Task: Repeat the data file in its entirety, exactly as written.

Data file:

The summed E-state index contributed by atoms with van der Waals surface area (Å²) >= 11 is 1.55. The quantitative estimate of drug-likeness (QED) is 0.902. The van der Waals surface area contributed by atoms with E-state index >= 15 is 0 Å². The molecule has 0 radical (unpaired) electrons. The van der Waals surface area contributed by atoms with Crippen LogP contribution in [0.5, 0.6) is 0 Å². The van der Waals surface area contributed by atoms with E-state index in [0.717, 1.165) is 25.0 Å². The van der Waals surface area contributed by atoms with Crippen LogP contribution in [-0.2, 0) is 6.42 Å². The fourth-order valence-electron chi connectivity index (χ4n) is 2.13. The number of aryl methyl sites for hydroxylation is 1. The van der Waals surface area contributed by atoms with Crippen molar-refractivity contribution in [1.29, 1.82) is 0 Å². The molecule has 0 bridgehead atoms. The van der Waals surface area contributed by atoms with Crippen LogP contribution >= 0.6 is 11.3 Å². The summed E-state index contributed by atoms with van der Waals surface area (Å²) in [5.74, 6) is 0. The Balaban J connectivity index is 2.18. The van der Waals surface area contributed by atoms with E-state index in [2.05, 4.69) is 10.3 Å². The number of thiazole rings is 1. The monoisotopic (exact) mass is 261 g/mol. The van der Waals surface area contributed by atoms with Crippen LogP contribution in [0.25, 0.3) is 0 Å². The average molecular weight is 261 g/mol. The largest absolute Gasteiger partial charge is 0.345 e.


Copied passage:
The summed E-state index contributed by atoms with van der Waals surface area (Å²) >= 11 is 1.55. The quantitative estimate of drug-likeness (QED) is 0.902. The van der Waals surface area contributed by atoms with E-state index >= 15 is 0 Å². The molecule has 0 radical (unpaired) electrons. The van der Waals surface area contributed by atoms with Crippen LogP contribution in [0.5, 0.6) is 0 Å². The van der Waals surface area contributed by atoms with E-state index in [0.717, 1.165) is 25.0 Å². The van der Waals surface area contributed by atoms with Crippen LogP contribution in [-0.2, 0) is 6.42 Å². The fourth-order valence-electron chi connectivity index (χ4n) is 2.13. The number of aryl methyl sites for hydroxylation is 1. The van der Waals surface area contributed by atoms with Crippen molar-refractivity contribution in [1.29, 1.82) is 0 Å². The molecule has 0 bridgehead atoms. The van der Waals surface area contributed by atoms with Crippen LogP contribution >= 0.6 is 11.3 Å². The summed E-state index contributed by atoms with van der Waals surface area (Å²) in [5.74, 6) is 0. The Balaban J connectivity index is 2.18. The van der Waals surface area contributed by atoms with E-state index in [2.05, 4.69) is 10.3 Å². The number of thiazole rings is 1. The monoisotopic (exact) mass is 261 g/mol. The van der Waals surface area contributed by atoms with Crippen LogP contribution in [0.25, 0.3) is 0 Å². The average molecular weight is 261 g/mol. The largest absolute Gasteiger partial charge is 0.345 e.